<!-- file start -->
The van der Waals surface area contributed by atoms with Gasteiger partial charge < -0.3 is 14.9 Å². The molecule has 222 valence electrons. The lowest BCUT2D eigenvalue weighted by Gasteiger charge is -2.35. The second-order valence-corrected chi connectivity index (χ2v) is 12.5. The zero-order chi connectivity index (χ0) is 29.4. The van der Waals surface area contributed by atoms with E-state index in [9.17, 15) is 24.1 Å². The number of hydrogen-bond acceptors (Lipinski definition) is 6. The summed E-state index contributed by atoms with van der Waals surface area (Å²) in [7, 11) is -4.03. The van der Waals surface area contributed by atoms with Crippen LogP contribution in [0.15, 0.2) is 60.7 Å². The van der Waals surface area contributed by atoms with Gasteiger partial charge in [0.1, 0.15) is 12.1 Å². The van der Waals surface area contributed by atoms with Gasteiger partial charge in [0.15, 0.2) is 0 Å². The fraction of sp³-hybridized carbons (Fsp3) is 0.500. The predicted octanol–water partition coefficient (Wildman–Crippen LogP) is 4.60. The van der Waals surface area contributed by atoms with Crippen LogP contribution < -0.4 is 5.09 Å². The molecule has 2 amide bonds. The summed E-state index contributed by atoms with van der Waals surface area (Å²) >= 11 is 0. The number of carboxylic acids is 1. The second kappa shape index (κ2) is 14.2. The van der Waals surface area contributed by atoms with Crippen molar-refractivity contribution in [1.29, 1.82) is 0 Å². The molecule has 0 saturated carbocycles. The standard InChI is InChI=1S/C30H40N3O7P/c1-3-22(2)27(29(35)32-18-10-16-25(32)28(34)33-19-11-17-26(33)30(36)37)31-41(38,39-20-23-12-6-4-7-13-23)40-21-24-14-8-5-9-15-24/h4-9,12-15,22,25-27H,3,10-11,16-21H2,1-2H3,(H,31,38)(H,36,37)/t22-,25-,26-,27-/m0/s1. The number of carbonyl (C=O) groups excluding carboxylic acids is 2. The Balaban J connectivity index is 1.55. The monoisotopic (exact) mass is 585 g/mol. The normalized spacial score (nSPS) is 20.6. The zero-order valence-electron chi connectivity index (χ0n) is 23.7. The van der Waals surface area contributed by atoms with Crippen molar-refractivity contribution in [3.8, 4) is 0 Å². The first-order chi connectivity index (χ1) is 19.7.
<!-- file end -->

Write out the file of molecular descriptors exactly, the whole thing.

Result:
The van der Waals surface area contributed by atoms with Gasteiger partial charge < -0.3 is 14.9 Å². The molecule has 222 valence electrons. The lowest BCUT2D eigenvalue weighted by Gasteiger charge is -2.35. The second-order valence-corrected chi connectivity index (χ2v) is 12.5. The zero-order chi connectivity index (χ0) is 29.4. The van der Waals surface area contributed by atoms with E-state index in [9.17, 15) is 24.1 Å². The number of hydrogen-bond acceptors (Lipinski definition) is 6. The summed E-state index contributed by atoms with van der Waals surface area (Å²) in [7, 11) is -4.03. The van der Waals surface area contributed by atoms with Crippen LogP contribution in [0.15, 0.2) is 60.7 Å². The van der Waals surface area contributed by atoms with Gasteiger partial charge in [0.1, 0.15) is 12.1 Å². The van der Waals surface area contributed by atoms with Gasteiger partial charge in [0.15, 0.2) is 0 Å². The fraction of sp³-hybridized carbons (Fsp3) is 0.500. The predicted octanol–water partition coefficient (Wildman–Crippen LogP) is 4.60. The van der Waals surface area contributed by atoms with Crippen LogP contribution < -0.4 is 5.09 Å². The molecule has 2 amide bonds. The summed E-state index contributed by atoms with van der Waals surface area (Å²) >= 11 is 0. The number of carboxylic acids is 1. The second kappa shape index (κ2) is 14.2. The van der Waals surface area contributed by atoms with Crippen molar-refractivity contribution in [1.29, 1.82) is 0 Å². The molecule has 0 saturated carbocycles. The standard InChI is InChI=1S/C30H40N3O7P/c1-3-22(2)27(29(35)32-18-10-16-25(32)28(34)33-19-11-17-26(33)30(36)37)31-41(38,39-20-23-12-6-4-7-13-23)40-21-24-14-8-5-9-15-24/h4-9,12-15,22,25-27H,3,10-11,16-21H2,1-2H3,(H,31,38)(H,36,37)/t22-,25-,26-,27-/m0/s1. The number of carbonyl (C=O) groups excluding carboxylic acids is 2. The Balaban J connectivity index is 1.55. The monoisotopic (exact) mass is 585 g/mol. The normalized spacial score (nSPS) is 20.6. The zero-order valence-electron chi connectivity index (χ0n) is 23.7. The van der Waals surface area contributed by atoms with Crippen molar-refractivity contribution in [3.8, 4) is 0 Å². The first-order chi connectivity index (χ1) is 19.7.